Sustainable building: Four examples
From Portland to San Jose to Washington, D.C., we've spotlighted several examples of sustainable building.
Tue, May 11 2010 at 12:27 PM
GREEN GIANT: The Washington Nationals' stadium is LEED certified and offers bike valet service on game days. (Photo: TrailVoice/Flickr)
Sustainable building is generally defined as a method of constructing buildings in an environmentally-friendly way. The materials used in such a structure often come from renewable resources. In addition, sustainable building methods frequently employ strategies for making the most efficient use of energy and water.
While a precise definition might be difficult to pin down, here are four examples of what could easily be considered sustainable building:
Gish Apartments in San Jose, California
This 35-unit complex was California’s first multifamily housing development to earn the U.S. Green Building Council’s Gold Certification under LEED for Homes.
Among the sustainable features in these homes is a rooftop photovoltaic system that provides 30 percent of the electricity for the building’s common areas. In addition, the developers used locally-produced materials and environmentally preferable products whenever possible, according to a report on the U.S. Green Building Council website. The report goes on to say that more than 90 percent of the construction waste was diverted from the landfill.
Lastly, the complex uses 36 percent less indoor water use compared to a conventional home.
Nationals Park in Washington, D.C.
The home of Major League Baseball’s Washington Nationals pushes sustainability in lots of ways. It is so friendly to alternative transportation that it provides not only a bicycle parking but, on game days, bicycle valet service.
The stadium itself has low-flow faucets and dual-flush toilets which were estimated to save 3.6 million gallons of water a year. Using air-cooled chillers rather than water-cooled chillers is expected to help save an additional 6 million gallons of water, according to a report on the U.S. Green Building Council’s website.
The ballpark is expected to use 15 percent less energy, by cost, than a comparable stadium, the report went on to say. In fact, the developers anticipate saving $440,000 over the next 25 years thanks to the energy efficient field lighting. Additional energy savings will come through the LED lighting in the scoreboard, the heat-recovery ventilation in the locker room and the additional insulation.
The construction of the stadium was done in a sustainable way as well. More than 80 percent of the construction waste was diverted from landfills, according to the U.S. Green Building Council.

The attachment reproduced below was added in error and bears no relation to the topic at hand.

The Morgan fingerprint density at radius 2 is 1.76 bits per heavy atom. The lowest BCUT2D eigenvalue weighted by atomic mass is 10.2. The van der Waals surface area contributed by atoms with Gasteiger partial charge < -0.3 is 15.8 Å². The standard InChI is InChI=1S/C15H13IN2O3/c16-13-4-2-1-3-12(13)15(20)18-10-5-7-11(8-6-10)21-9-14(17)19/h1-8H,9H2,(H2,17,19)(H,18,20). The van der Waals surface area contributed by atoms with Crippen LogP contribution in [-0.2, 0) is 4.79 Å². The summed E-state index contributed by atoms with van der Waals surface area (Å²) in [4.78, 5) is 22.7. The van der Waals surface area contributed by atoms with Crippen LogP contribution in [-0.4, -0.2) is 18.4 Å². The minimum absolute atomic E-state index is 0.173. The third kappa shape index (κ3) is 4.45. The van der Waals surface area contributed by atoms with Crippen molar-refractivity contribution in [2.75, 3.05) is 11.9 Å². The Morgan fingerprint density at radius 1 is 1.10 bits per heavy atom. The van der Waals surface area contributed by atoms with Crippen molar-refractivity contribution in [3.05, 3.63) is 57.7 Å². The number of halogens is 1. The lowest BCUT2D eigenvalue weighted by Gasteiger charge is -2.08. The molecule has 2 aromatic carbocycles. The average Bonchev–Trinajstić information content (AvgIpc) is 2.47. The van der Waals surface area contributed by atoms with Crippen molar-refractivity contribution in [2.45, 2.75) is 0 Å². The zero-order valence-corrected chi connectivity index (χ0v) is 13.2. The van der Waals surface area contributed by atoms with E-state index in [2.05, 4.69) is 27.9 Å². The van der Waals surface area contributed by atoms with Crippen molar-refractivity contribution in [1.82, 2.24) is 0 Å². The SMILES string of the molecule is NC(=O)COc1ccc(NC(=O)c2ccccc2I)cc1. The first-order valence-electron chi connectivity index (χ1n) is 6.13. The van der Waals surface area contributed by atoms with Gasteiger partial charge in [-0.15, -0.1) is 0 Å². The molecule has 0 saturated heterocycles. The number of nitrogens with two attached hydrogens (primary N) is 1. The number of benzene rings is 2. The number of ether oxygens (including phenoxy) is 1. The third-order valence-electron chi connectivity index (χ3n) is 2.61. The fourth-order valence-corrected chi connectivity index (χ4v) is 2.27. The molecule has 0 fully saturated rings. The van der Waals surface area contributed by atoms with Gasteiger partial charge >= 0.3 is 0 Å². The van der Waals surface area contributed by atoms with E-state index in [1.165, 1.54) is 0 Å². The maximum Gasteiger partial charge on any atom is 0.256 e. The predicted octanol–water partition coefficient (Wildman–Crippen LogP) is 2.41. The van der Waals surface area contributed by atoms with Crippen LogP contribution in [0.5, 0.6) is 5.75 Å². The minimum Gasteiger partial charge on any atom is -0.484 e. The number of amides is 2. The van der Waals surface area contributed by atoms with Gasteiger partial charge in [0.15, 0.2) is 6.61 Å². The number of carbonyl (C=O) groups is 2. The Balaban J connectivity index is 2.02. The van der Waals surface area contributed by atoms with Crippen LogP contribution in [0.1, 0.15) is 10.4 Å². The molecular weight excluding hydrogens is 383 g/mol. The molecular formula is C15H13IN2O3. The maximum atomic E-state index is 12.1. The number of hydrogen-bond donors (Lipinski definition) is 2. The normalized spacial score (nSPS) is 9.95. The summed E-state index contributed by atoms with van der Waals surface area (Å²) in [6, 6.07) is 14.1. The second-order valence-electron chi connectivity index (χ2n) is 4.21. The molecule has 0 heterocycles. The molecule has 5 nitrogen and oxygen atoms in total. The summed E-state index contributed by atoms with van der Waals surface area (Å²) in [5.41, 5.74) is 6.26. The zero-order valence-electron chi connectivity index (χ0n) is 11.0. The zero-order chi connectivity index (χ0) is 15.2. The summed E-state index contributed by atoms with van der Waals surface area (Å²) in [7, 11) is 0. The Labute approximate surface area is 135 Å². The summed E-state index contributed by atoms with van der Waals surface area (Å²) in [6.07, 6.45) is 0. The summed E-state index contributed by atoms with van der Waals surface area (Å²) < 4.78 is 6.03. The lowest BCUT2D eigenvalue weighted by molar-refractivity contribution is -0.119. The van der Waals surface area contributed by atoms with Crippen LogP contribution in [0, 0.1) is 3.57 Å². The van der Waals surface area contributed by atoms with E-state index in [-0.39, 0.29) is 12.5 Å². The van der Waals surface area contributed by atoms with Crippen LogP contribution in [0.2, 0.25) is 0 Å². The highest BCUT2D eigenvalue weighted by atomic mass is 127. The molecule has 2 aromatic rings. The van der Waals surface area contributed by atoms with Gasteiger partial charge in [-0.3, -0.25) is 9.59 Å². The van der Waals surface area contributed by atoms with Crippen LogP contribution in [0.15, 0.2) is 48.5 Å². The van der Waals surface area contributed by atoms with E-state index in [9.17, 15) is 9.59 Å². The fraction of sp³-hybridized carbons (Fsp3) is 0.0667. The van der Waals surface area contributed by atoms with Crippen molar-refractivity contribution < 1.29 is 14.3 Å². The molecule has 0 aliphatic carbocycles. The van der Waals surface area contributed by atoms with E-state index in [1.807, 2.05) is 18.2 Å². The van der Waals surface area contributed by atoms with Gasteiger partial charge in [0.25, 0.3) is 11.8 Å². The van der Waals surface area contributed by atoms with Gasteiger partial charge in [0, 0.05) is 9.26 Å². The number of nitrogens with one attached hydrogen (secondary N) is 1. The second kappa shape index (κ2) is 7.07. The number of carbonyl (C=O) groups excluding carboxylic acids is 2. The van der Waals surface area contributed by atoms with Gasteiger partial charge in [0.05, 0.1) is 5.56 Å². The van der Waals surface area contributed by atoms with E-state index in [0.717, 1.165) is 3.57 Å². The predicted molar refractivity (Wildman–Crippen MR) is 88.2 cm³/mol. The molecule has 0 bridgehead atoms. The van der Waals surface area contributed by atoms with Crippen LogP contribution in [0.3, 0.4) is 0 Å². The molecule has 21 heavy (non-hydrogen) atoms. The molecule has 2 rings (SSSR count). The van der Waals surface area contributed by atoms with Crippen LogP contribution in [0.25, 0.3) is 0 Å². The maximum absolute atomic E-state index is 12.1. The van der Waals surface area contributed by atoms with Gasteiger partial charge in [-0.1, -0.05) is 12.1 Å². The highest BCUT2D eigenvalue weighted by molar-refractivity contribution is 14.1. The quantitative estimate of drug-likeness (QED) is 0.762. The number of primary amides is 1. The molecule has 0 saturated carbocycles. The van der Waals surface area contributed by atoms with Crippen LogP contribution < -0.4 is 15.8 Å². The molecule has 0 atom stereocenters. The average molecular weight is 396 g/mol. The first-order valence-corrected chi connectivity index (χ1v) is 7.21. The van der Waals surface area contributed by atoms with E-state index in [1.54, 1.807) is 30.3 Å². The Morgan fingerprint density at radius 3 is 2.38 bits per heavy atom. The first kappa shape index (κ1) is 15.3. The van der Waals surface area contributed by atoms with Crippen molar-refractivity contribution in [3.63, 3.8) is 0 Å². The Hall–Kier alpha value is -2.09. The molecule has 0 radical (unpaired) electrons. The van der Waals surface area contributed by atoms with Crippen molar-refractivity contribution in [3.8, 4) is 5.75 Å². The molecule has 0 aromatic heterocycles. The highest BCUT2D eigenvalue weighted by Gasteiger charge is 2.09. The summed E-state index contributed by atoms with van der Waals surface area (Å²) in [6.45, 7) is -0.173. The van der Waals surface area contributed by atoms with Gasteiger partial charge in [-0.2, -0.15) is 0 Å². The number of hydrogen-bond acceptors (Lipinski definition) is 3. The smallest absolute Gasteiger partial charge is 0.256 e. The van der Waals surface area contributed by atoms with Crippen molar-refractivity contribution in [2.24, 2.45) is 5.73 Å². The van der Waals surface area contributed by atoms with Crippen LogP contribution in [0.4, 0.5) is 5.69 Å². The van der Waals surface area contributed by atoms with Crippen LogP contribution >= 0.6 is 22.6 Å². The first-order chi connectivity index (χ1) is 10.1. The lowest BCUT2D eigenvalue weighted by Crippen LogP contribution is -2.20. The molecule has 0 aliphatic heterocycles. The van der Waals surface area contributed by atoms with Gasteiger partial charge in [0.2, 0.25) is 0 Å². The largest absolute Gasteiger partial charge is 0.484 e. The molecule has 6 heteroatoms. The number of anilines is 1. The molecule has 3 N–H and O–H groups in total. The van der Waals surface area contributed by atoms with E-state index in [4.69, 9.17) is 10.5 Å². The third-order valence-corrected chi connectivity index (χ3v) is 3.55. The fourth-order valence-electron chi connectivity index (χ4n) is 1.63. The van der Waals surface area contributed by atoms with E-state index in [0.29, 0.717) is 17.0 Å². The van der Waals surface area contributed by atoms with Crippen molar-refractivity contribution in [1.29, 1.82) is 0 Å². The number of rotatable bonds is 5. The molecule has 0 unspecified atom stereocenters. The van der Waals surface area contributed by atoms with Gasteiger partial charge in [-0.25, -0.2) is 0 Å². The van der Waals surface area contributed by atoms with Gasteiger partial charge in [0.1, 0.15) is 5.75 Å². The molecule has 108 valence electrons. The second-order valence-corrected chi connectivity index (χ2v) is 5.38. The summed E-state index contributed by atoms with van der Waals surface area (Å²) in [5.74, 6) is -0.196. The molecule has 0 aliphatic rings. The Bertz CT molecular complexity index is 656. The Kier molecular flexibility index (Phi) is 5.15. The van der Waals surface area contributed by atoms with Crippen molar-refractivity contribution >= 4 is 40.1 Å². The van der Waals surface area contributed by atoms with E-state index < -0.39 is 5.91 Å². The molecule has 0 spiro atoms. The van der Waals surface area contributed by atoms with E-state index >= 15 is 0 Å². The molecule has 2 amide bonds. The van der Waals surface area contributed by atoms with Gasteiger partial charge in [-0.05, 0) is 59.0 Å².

Rosa Parks Elementary School in Portland, Oregon
Students here can get an up-close lesson in alternative energy by monitoring the real-time electricity production of the school’s 1.1-kilowatt demonstration photovoltaic system.
It’s just one of the many sustainability features built into the facility. Even before the school opened, it incorporated green building into the construction process: approximately 97 percent of the construction waste was diverted from landfills.
Other sustainable features include:
- Extra insulation
- Extensive skylights and operable windows for daylighting
- Daylight sensors
- An efficient condensing gas boiler
According to a sustainable building report on the U.S. Green Building Council website, the school has also implemented a green cleaning program and pest management plan.
Alley24 East in Seattle, Washington
This $42 million office building was 90 percent preleased before it even opened its doors in February 2006.
According to a May 2009 Cushman & Wakefield report, “High Performance Green Building: What’s it Worth,” the building’s developer, Vulcan Inc., which was founded by Microsoft co-founder Paul G. Allen, sought to develop the property with the goal of integrating green practices while attracting quality tenants in an emerging Seattle neighborhood.
The building employs several sustainable practices. The developers used construction waste management practices that diverted 75 percent of construction and demolition debris from landfills and incinerators.
The Cushman & Wakefield report also noted that low-flow toilets, sinks and urinals were installed in the building, helping the property use 30 percent less water than a comparable non-green building. In addition, the indoor air quality was helped by the developer providing good air ventilation and using low-emitting paints, coatings and carpeting.
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